Guaranteed insurance accounts can be structured in two ways: general accounts or separate accounts. In the general account structure the assets are invested in and owned by the insurance company’s general account, which means the entire general account of the insurance company, and effectively the ultimate claims paying ability of the insurer, supports the stable value guarantees. The assets in a general account are not attributable to any single policyholder or liability, and the Employee Retirement Income Security Act (ERISA) excludes the assets supporting these guaranteed insurance accounts from the definition of plan assets and treatment as plan assets.*
Separate accounts differ from general accounts in that the assets are segregated from the general account of the insurer. This separate account serves as the first line of collateral to meet the guarantees for the specific plan, and only if the separate account assets are insufficient would the general account step in to make up any potential shortage.
Apart from the structural differences, both the general account and separate account are remarkably similar in how each delivers stable value’s benefit responsiveness, which is the ability of plan participants to transact at contract value, i.e. at principal plus accumulated interest.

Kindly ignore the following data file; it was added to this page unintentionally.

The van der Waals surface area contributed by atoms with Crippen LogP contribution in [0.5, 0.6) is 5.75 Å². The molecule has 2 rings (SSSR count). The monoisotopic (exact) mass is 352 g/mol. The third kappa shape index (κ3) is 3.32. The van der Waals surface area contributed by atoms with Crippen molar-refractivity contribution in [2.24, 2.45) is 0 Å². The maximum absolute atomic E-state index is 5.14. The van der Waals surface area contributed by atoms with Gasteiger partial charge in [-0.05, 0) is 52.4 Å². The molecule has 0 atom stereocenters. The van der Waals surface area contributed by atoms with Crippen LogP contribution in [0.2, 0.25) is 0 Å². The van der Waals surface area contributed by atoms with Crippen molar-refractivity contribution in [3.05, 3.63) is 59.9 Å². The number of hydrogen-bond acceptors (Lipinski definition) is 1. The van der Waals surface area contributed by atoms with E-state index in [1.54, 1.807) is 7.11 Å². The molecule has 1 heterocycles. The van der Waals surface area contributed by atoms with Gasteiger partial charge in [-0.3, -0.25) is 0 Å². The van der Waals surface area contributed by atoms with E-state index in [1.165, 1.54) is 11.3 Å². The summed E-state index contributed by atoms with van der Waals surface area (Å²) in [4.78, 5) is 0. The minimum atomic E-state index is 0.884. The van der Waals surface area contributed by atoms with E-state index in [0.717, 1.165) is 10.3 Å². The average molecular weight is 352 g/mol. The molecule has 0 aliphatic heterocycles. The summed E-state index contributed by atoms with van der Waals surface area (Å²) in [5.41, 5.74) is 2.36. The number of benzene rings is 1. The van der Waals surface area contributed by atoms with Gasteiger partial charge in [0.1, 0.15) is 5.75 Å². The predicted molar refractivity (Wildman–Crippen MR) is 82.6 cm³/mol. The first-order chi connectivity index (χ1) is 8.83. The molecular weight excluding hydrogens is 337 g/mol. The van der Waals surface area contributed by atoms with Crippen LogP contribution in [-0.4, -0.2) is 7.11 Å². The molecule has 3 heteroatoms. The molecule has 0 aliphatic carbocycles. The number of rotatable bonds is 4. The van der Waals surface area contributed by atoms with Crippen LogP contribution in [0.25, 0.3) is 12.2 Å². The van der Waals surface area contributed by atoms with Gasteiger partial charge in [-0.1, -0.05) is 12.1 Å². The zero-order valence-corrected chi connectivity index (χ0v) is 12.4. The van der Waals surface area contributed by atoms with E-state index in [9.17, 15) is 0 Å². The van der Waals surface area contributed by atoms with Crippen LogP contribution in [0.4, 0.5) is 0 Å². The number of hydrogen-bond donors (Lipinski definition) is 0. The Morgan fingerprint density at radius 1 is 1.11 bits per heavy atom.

Because there are different types of stable value investments and differences in how they are structured, there are also differences in their disclosure requirements. Stable value investments such as synthetic GICs and separate account wraps are very similar to other fee based 401(k) investments in terms of disclosure because the rates of return for these products are tied directly and contractually to the performance of the underlying portfolio. These products have crediting rates which are reset using contractual formulas to pass through the investment performance of the underlying assets of the portfolio, and as such they are required to provide detailed listings of the underlying portfolio holdings to plan sponsors as well as meet the Department of Labor’s fee disclosure requirements.
Guaranteed insurance accounts on the other hand differ because they declare and guarantee a rate for up to a year or longer in advance, and also provide a minimum guaranteed rate of return regardless of the performance of the assets (which are held in the insurer’s general account). The rate is not tied directly to the investment performance of a specific underlying portfolio but based on the entire general account of the insurer, and because assets in the general account support guarantees made to all policyholders under multiple lines of business they are not attributable or dedicated to any specific contract. For interested parties, general account investment holdings are available through annual filings with the state insurance department.
*ERISA Advisory Opinion 05-19A (U.S. Department of Labor, 2005).